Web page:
EasyJet said in a Tuesday statement that doing so would allow it to “secure the flying rights of the 30% of our network that remains wholly within and between EU states, excluding the U.K,” according to The Associated Press.
But easyJet CEO Carolyn McCall said the EU-based unit would not prevent the company from keeping its headquarters in Luton, a suburb about 30 miles from London.
EasyJet did not specify where it might base its new operating company, but said it expected the move to cost it about 10 million pounds ($12.4 million) over two years, AP reports. Most of that cost would come from re-registering its aircraft in the country of the new operating company.
EasyJet revealed the plans Tuesday as it announced its quarterly earnings results. The Wall Street Journal reports the company’s “pretax profit, its most closely watched earnings measure, fell 28% to £495 million ($615 million) from £686 million ($852 million).”
Dragging down the discounter’s numbers were the weakening of the British pound following Britain’s Brexit vote and a series of terror attacks and political unrest that dampened demand in several of easyJet’s important leisure destinations.
“EasyJet achieved a resilient performance in 2016, in the face of significant challenges including a series of external events and foreign exchange headwinds,” McCall said in a statement. “Over the last year we have carried a record 73 million passengers who have enjoyed a third successive year of falling fares.”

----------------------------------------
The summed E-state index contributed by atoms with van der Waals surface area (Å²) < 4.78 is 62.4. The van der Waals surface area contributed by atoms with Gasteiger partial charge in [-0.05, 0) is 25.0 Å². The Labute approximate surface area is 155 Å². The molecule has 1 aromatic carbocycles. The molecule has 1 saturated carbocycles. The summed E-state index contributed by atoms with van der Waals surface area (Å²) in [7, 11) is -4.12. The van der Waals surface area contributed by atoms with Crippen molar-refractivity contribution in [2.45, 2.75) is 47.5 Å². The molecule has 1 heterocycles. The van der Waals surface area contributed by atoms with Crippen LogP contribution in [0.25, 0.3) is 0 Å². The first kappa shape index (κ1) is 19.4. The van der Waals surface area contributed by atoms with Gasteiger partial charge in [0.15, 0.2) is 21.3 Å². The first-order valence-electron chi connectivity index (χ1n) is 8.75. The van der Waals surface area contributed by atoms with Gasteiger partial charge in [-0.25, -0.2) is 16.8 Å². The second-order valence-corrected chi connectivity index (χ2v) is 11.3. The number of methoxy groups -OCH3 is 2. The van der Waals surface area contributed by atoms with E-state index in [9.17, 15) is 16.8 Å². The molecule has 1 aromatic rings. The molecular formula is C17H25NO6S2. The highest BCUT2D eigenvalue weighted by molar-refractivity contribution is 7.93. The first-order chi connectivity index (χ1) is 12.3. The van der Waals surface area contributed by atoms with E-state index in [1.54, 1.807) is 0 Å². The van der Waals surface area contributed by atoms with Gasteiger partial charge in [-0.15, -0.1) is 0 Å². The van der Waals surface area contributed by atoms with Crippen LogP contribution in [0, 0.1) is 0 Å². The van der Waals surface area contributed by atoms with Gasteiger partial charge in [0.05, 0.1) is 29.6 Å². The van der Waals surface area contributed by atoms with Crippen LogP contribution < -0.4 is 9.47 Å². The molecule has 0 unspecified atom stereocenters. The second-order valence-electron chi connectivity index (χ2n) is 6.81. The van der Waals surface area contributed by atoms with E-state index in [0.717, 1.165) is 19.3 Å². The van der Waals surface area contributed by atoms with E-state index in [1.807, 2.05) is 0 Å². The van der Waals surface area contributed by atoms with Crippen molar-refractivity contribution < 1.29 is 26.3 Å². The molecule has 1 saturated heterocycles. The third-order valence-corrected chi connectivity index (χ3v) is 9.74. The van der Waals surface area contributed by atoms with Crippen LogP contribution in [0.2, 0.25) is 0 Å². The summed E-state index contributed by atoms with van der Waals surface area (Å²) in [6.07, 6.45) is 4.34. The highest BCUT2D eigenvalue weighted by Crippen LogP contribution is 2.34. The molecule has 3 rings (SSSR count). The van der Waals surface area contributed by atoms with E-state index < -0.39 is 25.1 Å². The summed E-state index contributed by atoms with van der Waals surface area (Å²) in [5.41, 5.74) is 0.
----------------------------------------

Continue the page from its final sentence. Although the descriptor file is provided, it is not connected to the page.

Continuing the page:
McCall also struck an optimistic tone going forward.
“The easyJet model remains strong as does the demand environment and we continue to see opportunities in the medium term to grow revenue, profit and shareholder returns,” she said. “In a tougher operating environment strong airlines like easyJet will get stronger and we will build on our already well-established network.”
“Almost half of our growth next year will be in the UK, with significant growth also in Switzerland, France and Italy. Our strategy of strengthening our positions at our key airports will see double digit growth in key bases in London, Manchester, Venice, Berlin and Amsterdam,” McCall added.
(Ben Mutzabaugh - Today in the Sky / USA Today)